In optimization based control strategies, the goal of a controller is to minimize the cost function. The cost function for an HEV may include the emission, fuel consumption, and torque, depending on the application. Global optimum solutions can be obtained by performing optimization over a fixed driving cycle. Due to causal nature of global optimization techniques, they are not suitable for real-time analysis. Therefore, global criterion is reduced to an instantaneous optimization, by introducing a cost function that depends only on the present state of the system parameters. Global optimization techniques do not consider variations of battery state of charge (SOC). Hence, a real-time optimization is performed for power split while maintaining the battery charge. The concept of real-time control strategy for efficiency and emission optimization of a parallel HEV is proposed in [5]. It considers all engine-motor torque pairs which forecast the energy consumption and emissions for every given point. An instantaneous fuel efficiency optimization strategy was developed for parallel hybrid vehicle with the charge sustaining mode in [6]. Also, to implement the global constraint, the authors developed a nonlinear penalty function in terms of battery SOC deviation from its desired value. Literature speaks that real-time optimization techniques like ECMS [6, 7], model predictive control (MPC) [8–10], Neural Network (NN) [11, 12], particle swarm optimization (PSO) [13–15], and Pontryagin’s minimum principle (PMP) [16, 17] are used extensively. Table 1 compares different real-time strategies with its pros and cons. In the presence of a priori knowledge, PMP with structural simplicity and limited computation time gives local solution to the optimization problem which in case of particular assumption can provide the global optima [17].
Comparison chart for real time optimization algorithms.
Methods
Structural complexity
Computation time
Type of solution
Requirement of a priori knowledge
Particle swarm optimization
No
More
Global
No
Energy consumption minimization strategy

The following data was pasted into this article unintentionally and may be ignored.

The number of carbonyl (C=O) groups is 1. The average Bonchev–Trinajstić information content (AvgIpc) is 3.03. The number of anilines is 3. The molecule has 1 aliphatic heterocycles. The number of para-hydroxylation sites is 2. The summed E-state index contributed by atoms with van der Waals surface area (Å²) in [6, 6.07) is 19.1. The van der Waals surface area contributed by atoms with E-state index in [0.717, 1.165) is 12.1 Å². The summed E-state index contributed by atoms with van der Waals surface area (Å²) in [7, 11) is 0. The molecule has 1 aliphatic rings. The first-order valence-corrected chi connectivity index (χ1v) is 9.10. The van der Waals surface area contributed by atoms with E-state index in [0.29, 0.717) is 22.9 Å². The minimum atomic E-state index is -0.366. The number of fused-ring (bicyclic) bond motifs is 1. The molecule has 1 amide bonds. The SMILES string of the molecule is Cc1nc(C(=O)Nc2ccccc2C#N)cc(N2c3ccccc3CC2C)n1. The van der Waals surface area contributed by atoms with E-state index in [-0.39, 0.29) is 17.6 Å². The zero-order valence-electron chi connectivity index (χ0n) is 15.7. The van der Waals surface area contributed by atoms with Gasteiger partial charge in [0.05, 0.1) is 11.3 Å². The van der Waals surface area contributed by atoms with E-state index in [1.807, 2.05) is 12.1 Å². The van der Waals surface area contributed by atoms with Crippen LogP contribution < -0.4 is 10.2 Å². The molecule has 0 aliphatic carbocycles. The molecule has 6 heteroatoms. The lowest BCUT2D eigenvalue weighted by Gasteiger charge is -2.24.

Yes
Small
Local
No
Pontryagin’s minimum principle
No
Small
Local
Yes
Model predictive
No
Small
Global
No
Neural network
Yes
Small
Global
Yes
Stockar et al. used PMP to build an optimal supervisory controller by reducing a global optimization problem into local. It reduces computational requirement and gives the freedom to solve the problem in the continuous time domain [18]. Stockar et al. proposed a model based control strategy to minimize the CO_{2} emission. A supervisory energy management strategy is implemented as a global optimization problem and then converted into local and, using PMP, optimal energy utilization for PHEVs is obtained. A real-time optimal control can be obtained using PMP as it uses instantaneous minimization of the Hamiltonian function [19]. Kim et al. state that solution based on PMP can be global optimal under some certain assumptions [20]. Kim et al. applied PMP based control strategies to the PHEVs and found that it gives a number of alternative solutions [21]. PMP provides a near-optimal solution for optimal power management of HEVs if future driving conditions are known. It is suggested to find the proper costate, to keep SOC at a desired and predefined level.
In this paper PMP is applied to solve the performance index of the HEV in terms of fuel consumption. The requested power threshold is analyzed using PMP above which engine should be on, to work in its optimal efficient range, and generator can run to charge the battery to maintain the appropriate SOC level in the battery.
In HEVs, speed and power required by vehicle, SOC level, and engine off time play an important role to design energy management controller. PMP computes threshold power level, but initially designer needs to define the other parameters like optimal speed and torque ranges of engine, motor, and generator, highest and lowest level of SOC, target SOC, speed threshold, and engine off threshold to minimize the fuel consumption using vehicle controller. Optimal speed and torque ranges of engine, motor, and generator are defined by experiments done by the National Renewable Energy Laboratory (NREL) and provided in the package of Advanced Vehicle Simulator (ADVISOR) [22]. But speed threshold, engine off time threshold, and engine on SOC level are determined here using genetic algorithm (GA) which in turn, along with power threshold, decides engine on threshold.